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First-year retention rates

More students returned to UNM as sophomores this year than ever before, a school official said.

The first-year freshman retention rate is 76.6 percent this year, up about 1 percent from last year, Vice Provost Peter White said.

The Hispanic freshman retention rate is 76.8 percent, an increase of more than 3 percent, he said.

"They are the highest they've ever been. We've had a steady increase," he said. "Since about the year 2000, we've been going up."

White said the University has many programs that help students stay in school, including the ethnic centers and freshman learning communities.

"We're constantly working on things to increase the retention rates," he said. "The biggest factor is, this last year, 75 percent of freshmen earned the Lottery Scholarship, and retention is very closely tied to achievement of the Lottery Scholarship."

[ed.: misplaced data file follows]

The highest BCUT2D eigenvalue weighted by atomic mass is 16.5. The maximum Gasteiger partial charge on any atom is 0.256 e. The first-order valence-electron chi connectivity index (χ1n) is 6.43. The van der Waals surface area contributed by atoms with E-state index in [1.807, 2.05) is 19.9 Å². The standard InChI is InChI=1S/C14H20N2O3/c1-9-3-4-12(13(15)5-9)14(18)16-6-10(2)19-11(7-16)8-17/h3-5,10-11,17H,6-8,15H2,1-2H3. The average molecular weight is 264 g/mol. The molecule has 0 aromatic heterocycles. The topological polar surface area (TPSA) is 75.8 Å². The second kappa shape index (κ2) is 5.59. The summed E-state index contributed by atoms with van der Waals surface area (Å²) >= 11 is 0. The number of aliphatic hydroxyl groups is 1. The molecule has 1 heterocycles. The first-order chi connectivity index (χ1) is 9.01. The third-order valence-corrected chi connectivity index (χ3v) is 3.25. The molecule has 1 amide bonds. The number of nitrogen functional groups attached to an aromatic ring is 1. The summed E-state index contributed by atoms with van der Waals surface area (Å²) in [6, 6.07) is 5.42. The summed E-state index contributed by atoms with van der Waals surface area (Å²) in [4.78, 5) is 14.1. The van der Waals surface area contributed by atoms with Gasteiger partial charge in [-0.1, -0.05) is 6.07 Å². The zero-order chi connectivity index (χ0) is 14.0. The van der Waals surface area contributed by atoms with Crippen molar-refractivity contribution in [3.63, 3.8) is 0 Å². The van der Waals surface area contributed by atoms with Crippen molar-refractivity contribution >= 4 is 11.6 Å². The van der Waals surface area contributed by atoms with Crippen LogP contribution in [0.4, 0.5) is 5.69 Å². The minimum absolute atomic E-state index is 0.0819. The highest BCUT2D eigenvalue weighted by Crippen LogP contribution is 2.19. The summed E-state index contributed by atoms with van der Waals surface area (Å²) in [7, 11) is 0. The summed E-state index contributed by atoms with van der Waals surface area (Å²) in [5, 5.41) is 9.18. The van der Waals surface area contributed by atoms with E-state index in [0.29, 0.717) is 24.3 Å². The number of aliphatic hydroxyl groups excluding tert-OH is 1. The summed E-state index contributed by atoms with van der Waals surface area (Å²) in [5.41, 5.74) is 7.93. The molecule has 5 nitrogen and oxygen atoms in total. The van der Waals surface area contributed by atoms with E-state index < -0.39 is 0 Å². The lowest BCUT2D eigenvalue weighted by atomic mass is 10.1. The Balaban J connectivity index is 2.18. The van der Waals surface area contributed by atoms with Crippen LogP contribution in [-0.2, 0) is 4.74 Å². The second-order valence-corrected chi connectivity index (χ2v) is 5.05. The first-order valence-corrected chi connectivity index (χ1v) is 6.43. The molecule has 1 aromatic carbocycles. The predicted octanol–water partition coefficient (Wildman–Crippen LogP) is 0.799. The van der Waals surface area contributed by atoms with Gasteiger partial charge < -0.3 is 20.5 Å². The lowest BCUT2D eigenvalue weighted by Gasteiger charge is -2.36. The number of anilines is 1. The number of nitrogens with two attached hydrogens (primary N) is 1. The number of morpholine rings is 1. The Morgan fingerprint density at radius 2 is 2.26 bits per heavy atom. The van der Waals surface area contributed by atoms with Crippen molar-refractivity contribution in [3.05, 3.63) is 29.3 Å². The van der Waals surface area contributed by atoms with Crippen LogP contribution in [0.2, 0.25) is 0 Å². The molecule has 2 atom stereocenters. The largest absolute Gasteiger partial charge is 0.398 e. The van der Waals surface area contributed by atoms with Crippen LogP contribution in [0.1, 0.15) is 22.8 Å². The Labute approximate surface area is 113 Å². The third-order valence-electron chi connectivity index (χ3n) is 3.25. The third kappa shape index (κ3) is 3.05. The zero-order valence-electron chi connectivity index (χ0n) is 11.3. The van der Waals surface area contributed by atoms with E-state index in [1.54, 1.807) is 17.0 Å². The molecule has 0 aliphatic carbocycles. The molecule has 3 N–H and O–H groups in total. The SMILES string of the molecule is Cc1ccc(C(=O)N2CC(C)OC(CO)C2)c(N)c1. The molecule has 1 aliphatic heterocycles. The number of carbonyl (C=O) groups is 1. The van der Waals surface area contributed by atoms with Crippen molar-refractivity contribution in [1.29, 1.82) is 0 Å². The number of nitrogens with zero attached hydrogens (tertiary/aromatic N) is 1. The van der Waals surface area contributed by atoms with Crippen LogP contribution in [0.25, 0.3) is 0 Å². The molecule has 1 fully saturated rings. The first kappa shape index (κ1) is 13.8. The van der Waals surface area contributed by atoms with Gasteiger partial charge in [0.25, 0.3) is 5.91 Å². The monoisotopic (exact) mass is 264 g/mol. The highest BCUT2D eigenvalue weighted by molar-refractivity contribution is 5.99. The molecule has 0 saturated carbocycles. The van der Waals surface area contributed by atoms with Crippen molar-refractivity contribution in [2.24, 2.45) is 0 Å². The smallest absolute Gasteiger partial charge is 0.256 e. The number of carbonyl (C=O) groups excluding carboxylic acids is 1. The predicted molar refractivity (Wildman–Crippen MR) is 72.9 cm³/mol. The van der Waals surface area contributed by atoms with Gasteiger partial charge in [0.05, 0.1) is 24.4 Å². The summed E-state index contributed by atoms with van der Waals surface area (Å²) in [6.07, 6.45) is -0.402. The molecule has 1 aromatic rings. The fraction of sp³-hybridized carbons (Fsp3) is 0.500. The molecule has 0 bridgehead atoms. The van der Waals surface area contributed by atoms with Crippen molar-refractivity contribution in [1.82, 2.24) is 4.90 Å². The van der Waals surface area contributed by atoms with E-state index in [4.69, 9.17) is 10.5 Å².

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White said most students who drop out after freshman year do so because they don't have money to pay for school.

"If they earn the Lottery Scholarship, they have the money and the motivation to go to school," he said. "If a student has the Lottery Scholarship for seven semesters, they have a 95 percent chance of graduating."

The six-year graduation rate is about 43 percent.

White said the increase in freshman retention rates is a sign graduation rates will improve.

"There is a parallel correlation with graduation rates," he said. "We will see the graduation rates go up as a result."

Student Nate Harding, a sophomore, said it was easy for him to come back for his third semester because he had been out of school for a while before coming to UNM.

Harding said the time off helped him prepare for college.

He said the toughest thing about staying in school is balancing work and his studies.

"It's kind of a daily struggle to get to work every day," he said.

Student Jared Adams, a sophomore, said it was hard to adjust his sleeping and studying habits to college's requirements.

Adams said UNM can try to keep students coming back, but ultimately, students have to be motivated to do the work.

"It's mostly up to the individual person," he said. "(The University) can only do so much for that person."


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